To the Woman Who Wants to Forgive Her Cheating Partner,
I’m not here to reiterate what 95% of the internet, women’s magazines or your girlfriends are likely to tell you. And I’m not here to place blame on any entity: the cheater, the other woman, patriarchy, the media, God.
I’m here to welcome you to this experience.
This might seem strange, but hear me out. What has just happened to you is undoubtedly awful. You’re feeling things no person should ever have to feel in this life, although many of us do. Regret, anger, blame, resentment, self-pity, maybe even self-hatred. Please note that these feelings are normal. Don’t shut them out. Don’t drown them in too many glasses of wine. And don’t let them dictate your next action. Just witness them. Feel them. After all, they’ll be gone soon. I promise you that.
I’d rather focus on something else. Because the fact that you are even considering “forgiveness” as an option means something extraordinary. And the world needs to celebrate the extraordinary much more than it glorifies the wicked and the vengeful.
Considering forgiveness means you have entered a new era in your life. I’m not talking “era” in the way people sometimes refer to adolescence as the era of innocence or the twenties as the era of recklessness. This era has nothing to do with your age. But it has everything to do with your humanity.
Gandhi said, “The weak can never forgive. Forgiveness is the attribute of the strong.”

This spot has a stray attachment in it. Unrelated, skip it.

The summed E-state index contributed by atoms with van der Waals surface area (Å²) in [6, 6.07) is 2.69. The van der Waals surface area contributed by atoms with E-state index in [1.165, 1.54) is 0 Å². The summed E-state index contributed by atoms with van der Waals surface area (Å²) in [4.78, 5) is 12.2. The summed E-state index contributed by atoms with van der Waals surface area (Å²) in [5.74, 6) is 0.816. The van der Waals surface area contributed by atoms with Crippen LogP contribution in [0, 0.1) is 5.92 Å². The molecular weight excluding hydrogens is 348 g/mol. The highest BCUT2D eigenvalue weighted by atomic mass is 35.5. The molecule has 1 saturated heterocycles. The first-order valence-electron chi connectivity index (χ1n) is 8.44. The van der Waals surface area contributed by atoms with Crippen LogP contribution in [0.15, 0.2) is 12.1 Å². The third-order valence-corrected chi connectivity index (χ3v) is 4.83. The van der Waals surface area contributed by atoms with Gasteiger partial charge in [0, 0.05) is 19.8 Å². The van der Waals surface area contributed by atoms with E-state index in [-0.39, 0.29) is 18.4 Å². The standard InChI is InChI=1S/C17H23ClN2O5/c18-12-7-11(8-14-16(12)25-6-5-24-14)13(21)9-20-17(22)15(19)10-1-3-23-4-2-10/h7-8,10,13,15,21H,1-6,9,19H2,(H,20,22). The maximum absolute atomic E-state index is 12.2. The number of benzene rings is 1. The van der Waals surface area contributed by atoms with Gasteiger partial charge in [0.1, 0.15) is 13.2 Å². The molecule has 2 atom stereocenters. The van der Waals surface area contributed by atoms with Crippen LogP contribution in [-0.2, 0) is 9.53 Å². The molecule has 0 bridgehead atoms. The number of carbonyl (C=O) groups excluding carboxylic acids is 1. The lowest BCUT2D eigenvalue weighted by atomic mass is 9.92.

In this sense, you are a warrior now. You have witnessed battle and been wounded, but you are valiant in your resilience. Forgiveness is love and love has no equal in power.
In fact, forgiveness is probably the most important lesson you’ll ever have to learn in this life, but that doesn’t mean that it has to be difficult. Holding resentment like a clenched fist inside your very being takes much more effort. Forgiveness is the simple act of letting go. An unclenching of the fist to allow an opening. A sigh of relief.
I know you might be thinking that it’s impossible, you’re not ready, you can’t see how you’ll ever forget what has happened. Stop trying. You likely won’t. But something else will happen to this memory as it becomes anchored in your history like a scar or a tattoo. As days, weeks and years pass, you will start to redefine the memory as something else. Your partner will become an unintentional teacher, not because his actions were noble, but because the grand design of life that allowed for these actions to occur is.
Forgiveness doesn’t mean you have to stay.
Forgiveness doesn’t mean you have to leave.
But maybe you can’t. Maybe there is too much pain and you feel battered and broken in its wake. Forgive yourself then for being unable to forgive him. This doesn’t mean that you will never forgive him, and that this lesson is not for you, but that you’re just not ready right now. Be gentle with this knowledge and know this: the lesson may come to you on another dark hour of another painful night. Maybe not in this form. Maybe not with this person. But you will be presented with this opportunity again. And again. Life is full of repetition, and the lessons deemed most important for your soul will come to you, whether you will them or not. It is always your choice to move forward or stay fixed. Be always prepared, but never worry. Worry is a waste and an inverted intention. You are already strong. You are already extraordinary. It’s time somebody told you that.
Erica Garza is a writer from Los Angeles. Her essays have appeared or are forthcoming in Salon, Substance, The Manifest-Station, Narratively and HelloGiggles. She is also a staff writer at Luna Luna Mag. Read more at www.ericagarza.com and follow her on Twitter @ericadgarza.